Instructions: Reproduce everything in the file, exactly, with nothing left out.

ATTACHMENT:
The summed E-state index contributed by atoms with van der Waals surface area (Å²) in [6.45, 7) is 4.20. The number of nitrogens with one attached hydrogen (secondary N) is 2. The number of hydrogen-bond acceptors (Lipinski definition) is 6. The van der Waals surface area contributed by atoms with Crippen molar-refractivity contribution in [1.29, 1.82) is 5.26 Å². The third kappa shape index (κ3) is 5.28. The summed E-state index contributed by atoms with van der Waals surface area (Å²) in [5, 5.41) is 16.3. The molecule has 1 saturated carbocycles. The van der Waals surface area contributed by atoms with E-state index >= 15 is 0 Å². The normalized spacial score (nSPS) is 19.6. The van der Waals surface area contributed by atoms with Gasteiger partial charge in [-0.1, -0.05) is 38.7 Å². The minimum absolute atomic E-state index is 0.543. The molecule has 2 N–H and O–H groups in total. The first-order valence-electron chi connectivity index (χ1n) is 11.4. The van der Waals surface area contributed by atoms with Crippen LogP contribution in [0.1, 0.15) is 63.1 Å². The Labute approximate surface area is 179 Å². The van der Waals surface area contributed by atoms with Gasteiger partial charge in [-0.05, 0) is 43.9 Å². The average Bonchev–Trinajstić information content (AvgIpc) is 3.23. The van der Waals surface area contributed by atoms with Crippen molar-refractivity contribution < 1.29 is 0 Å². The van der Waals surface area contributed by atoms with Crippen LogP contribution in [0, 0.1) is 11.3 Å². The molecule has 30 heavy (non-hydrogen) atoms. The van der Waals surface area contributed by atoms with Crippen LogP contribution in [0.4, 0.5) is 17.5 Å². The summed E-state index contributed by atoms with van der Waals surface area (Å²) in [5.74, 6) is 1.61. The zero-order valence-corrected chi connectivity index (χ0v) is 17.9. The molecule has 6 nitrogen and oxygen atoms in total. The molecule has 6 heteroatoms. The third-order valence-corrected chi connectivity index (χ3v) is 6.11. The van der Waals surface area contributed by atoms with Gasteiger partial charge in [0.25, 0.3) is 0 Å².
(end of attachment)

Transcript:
The summed E-state index contributed by atoms with van der Waals surface area (Å²) in [6.45, 7) is 4.20. The number of nitrogens with one attached hydrogen (secondary N) is 2. The number of hydrogen-bond acceptors (Lipinski definition) is 6. The van der Waals surface area contributed by atoms with Crippen molar-refractivity contribution in [1.29, 1.82) is 5.26 Å². The third kappa shape index (κ3) is 5.28. The summed E-state index contributed by atoms with van der Waals surface area (Å²) in [5, 5.41) is 16.3. The molecule has 1 saturated carbocycles. The van der Waals surface area contributed by atoms with E-state index >= 15 is 0 Å². The normalized spacial score (nSPS) is 19.6. The van der Waals surface area contributed by atoms with Gasteiger partial charge in [-0.1, -0.05) is 38.7 Å². The minimum absolute atomic E-state index is 0.543. The molecule has 2 N–H and O–H groups in total. The first-order valence-electron chi connectivity index (χ1n) is 11.4. The van der Waals surface area contributed by atoms with Crippen LogP contribution in [0.1, 0.15) is 63.1 Å². The Labute approximate surface area is 179 Å². The van der Waals surface area contributed by atoms with Gasteiger partial charge in [-0.05, 0) is 43.9 Å². The average Bonchev–Trinajstić information content (AvgIpc) is 3.23. The van der Waals surface area contributed by atoms with Crippen molar-refractivity contribution < 1.29 is 0 Å². The van der Waals surface area contributed by atoms with Crippen LogP contribution in [0, 0.1) is 11.3 Å². The molecule has 30 heavy (non-hydrogen) atoms. The van der Waals surface area contributed by atoms with Crippen LogP contribution in [0.4, 0.5) is 17.5 Å². The summed E-state index contributed by atoms with van der Waals surface area (Å²) in [5.74, 6) is 1.61. The zero-order valence-corrected chi connectivity index (χ0v) is 17.9. The molecule has 6 nitrogen and oxygen atoms in total. The molecule has 6 heteroatoms. The third-order valence-corrected chi connectivity index (χ3v) is 6.11. The van der Waals surface area contributed by atoms with Gasteiger partial charge in [0.25, 0.3) is 0 Å².